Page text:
The "scientific development concept" has been described as a new concept of development, one that moves away from China's previous 'development at all costs' approach and toward economic and social progress that is "people-oriented, comprehensive, balanced and sustainable."2 According to the political report that Secretary Hu delivered at the opening of the Congress, components of scientific development include emphasizing issues that would improve "people's livelihood," including: employment, health, national education, renewable energy resources, and environmental quality.3 As indicated by early rumors and news reports, the Congress voted at its closing session on October 21, 2007 to enshrine the "scientific development" doctrine in an amendment to the Party Constitution.4 This elevates this doctrine of Party General Secretary Hu to a similar level of importance in the Party's thinking as those of his predecessors.5
Hu's report also addressed the issue of Taiwan, reiterating China's goal to "never waver in the one-China principle [and] never abandon our efforts to achieve peaceful reunification." But Hu also appeared to make a peace overture, calling for consultations, ending hostilities, and "reaching a peace agreement" on the basis of the "one-China" principle. Taiwan's President Chen Shui-bian denounced the overture, saying that basing such a treaty on the "one-China" principle would make it "a treaty of surrender."6
The primary policy emphasis of the Congress, as anticipated, was on continued economic development in China, continued market reform and continued integration of China into the global system. According to Secretary Hu's political report, the Party also endorsed the goal of moving away from a purely investment and export-driven economic growth model to one that includes expansion of domestic consumption.7 Other economic goals included:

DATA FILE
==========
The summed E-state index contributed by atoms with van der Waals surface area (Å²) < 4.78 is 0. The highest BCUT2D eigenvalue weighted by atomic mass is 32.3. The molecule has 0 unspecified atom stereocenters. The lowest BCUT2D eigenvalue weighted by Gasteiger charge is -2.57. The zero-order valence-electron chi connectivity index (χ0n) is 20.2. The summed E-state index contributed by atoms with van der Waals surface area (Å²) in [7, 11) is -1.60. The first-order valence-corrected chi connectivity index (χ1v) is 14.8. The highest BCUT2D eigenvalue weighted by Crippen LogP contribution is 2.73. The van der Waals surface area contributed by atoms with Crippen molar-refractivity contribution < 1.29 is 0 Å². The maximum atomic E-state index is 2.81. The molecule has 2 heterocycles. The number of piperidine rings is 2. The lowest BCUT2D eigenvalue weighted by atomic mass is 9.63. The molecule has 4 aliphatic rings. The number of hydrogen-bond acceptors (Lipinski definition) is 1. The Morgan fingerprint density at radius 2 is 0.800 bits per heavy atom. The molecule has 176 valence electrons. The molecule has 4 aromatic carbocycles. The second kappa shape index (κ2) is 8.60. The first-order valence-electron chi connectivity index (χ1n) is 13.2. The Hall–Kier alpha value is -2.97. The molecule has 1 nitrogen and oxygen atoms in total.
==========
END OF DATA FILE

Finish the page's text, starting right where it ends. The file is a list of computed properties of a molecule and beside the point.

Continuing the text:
For much of the year leading up to the 17th Party Congress, U.S. China-watchers followed a remarkably public PRC debate on political reform that hinted at ongoing internal Party dissension between conservatives and reformers. This debate was carried out in a number of articles by notable PRC academicians and scholars, appearing in respected PRC journals, citing deficiencies in the Party's ability to govern and calling for greater democratization and political reform.8 Secretary Hu's report at the Congress made several references to these deficiencies, suggesting that problems of governance continue to preoccupy central leaders: "The Party's ability to govern has not been fully competent to deal with the new situation and tasks ..." and "... the democratic legal building is still unable to completely adapt to the requirements of expanding people's democracy and of economic and social development.... "9
Despite these calls for greater political pluralism, the Party at its 17th Party Congress endorsed no major political reforms and further made clear that its monopoly on power would continue. But in a clear sign that the Party is feeling increasing pressure from public sentiment—what Hu in his report acknowledged as the "growing enthusiasm of the people for participation in political affairs"—Hu's report called for modest, controversial, and potentially far-reaching democratization reforms, but only within the Party itself. These included: